Paul Laurence Dunbar

(1872-1906 / Ohio / United States)

Paul Laurence Dunbar Poems

81. The Looking-Glass 4/2/2010
82. The Dove 4/2/2010
83. The Conquerors 4/2/2010
84. Riding To Town 4/2/2010
85. To The Road 4/2/2010
86. The Turning Of The Babies In The Bed 4/2/2010
87. The Veteran 4/2/2010
88. To A Dead Friend 4/2/2010
89. Response 4/2/2010
90. To Louise 4/2/2010
91. Two Little Boots 4/2/2010
92. The Wind And The Sea 4/2/2010
93. She Told Her Beads 4/2/2010
94. Retort 4/2/2010
95. The Voice Of The Banjo 4/2/2010
96. To The South 4/2/2010
97. The Delinquent 4/2/2010
98. The Gourd 4/2/2010
99. The Chase 4/2/2010
100. The End Of The Chapter 4/2/2010
101. Suppose 4/2/2010
102. The Capture 4/2/2010
103. The Boogah Man 4/2/2010
104. Silence 4/2/2010
105. Toast To Dayton 4/2/2010
106. The Deserted Plantation 4/2/2010
107. Trouble In De Kitchen 4/2/2010
108. Till The Wind Gets Right 4/2/2010
109. Slow Through The Dark 4/2/2010
110. Spring Fever 4/2/2010
111. The Bohemian 4/2/2010
112. Sunset 4/2/2010
113. The Spellin'-Bee 4/2/2010
114. The Lesson 4/2/2010
115. The Lily Of The Valley 4/2/2010
116. The Rising Of The Storm 4/2/2010
117. The Warrior's Prayer 4/2/2010
118. Soliloquy Of A Turkey 4/2/2010
119. Roses 4/2/2010
120. To A Captious Critic 4/2/2010

Comments about Paul Laurence Dunbar

  • Evelyn Morgan (4/17/2012 9:07:00 AM)

    I remember reading Paul Dunbar in high school and in a college poetry course. His words are not only profound, but they also read like music to the ears. He speaks from the heart about feelings that are not only evoking the black experience, but life experience. Try reading his poems aloud especially those in dialect. It's worth the extra effort.

    111 person liked.
    42 person did not like.
  • Ben Highpriest (11/8/2011 9:04:00 PM)

    Paul Laurence Dunbar is the greatest example of what was wrong with Thomas Jefferson's views that blacks had no sense of poetry. Sure, he wrote in the sty; e of the most noted white poets of the day. But there are powerful metaphors in his words that are sometimes sad. Mostly, though he proved that education would render Jefferson wrong. His mother, while a slave, took in as much as she could from the poetry readings in the house where she worked. Did T.J., have such events? Paul learned the power of education from her. The other idiots who left there comments here know nothing about history and sound as if they think Dunbar was writing this stuff today, like a rap artist.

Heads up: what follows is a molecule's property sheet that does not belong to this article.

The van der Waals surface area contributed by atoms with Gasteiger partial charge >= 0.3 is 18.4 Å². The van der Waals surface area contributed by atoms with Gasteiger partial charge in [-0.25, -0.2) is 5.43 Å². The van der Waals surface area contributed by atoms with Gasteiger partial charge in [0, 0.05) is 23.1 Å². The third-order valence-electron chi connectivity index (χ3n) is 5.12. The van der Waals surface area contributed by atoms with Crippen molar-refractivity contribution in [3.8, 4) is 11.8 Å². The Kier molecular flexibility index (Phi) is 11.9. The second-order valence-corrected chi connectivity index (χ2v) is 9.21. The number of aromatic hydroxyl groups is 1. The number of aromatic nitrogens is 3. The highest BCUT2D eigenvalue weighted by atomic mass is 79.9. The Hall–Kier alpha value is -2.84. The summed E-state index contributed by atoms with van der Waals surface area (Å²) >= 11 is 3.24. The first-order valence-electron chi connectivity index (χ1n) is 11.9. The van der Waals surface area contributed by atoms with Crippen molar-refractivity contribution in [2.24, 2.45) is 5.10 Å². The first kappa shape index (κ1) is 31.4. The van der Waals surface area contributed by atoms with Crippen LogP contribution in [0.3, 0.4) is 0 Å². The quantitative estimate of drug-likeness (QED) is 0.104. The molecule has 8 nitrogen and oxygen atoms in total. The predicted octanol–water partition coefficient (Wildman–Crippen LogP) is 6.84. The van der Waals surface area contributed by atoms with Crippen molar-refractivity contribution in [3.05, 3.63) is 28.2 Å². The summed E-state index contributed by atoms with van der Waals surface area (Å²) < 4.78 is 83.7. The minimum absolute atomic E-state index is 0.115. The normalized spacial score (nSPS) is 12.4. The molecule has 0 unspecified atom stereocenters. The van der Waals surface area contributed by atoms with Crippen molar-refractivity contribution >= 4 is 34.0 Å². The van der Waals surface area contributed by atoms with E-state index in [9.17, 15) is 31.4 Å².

• Habib Noori (9/23/2011 1:49:00 PM)

    ignorance, just ignorance

  • Orran Ainmire (4/10/2007 9:15:00 PM)

    I apologize to all for the fact that i'm using this comment box as a means of delivering a personal message, but i feel it must be done. Okay first off... Why Whitt Bell why? Why do you pollute the msg boards of a website dedicated to poetry and poets alike with phrases of 'i hate this guy, i think all poetry is stupid.'
    Its obvious you don't understand the greater meaning behind written works of literature and, in turn, it shows that your an illiterate twit who is a prime example of ignorance everywhere. Your kind infest the world and, like a parasite, feast on the living Word of others while producing nothing of your own. You are a hypocrite and a louse; you should spout your words of stupidity elsewhere. Leave us in peace.

  • Whitt Bell (4/6/2007 1:41:00 PM)

    I have never in my life until the 9th grade poem project heard about this guy. I think he should of given up his life. I dont like him.

Best Poem of Paul Laurence Dunbar

We Wear The Mask

We wear the mask that grins and lies,
It hides our cheeks and shades our eyes,--
This debt we pay to human guile;
With torn and bleeding hearts we smile,
And mouth with myriad subtleties.

Why should the world be overwise,
In counting all our tears and sighs?
Nay, let them only see us, while
We wear the mask.

We smile, but, O great Christ, our cries
To thee from tortured souls arise.
We sing, but oh the clay is vile
Beneath our feet, and long the mile;
But let the world dream otherwise,
We wear the mask!

Read the full of We Wear The Mask


There is a heaven, for ever, day by day,
The upward longing of my soul doth tell me so.
There is a hell, I'm quite as sure; for pray
If there were not, where would my neighbours go?

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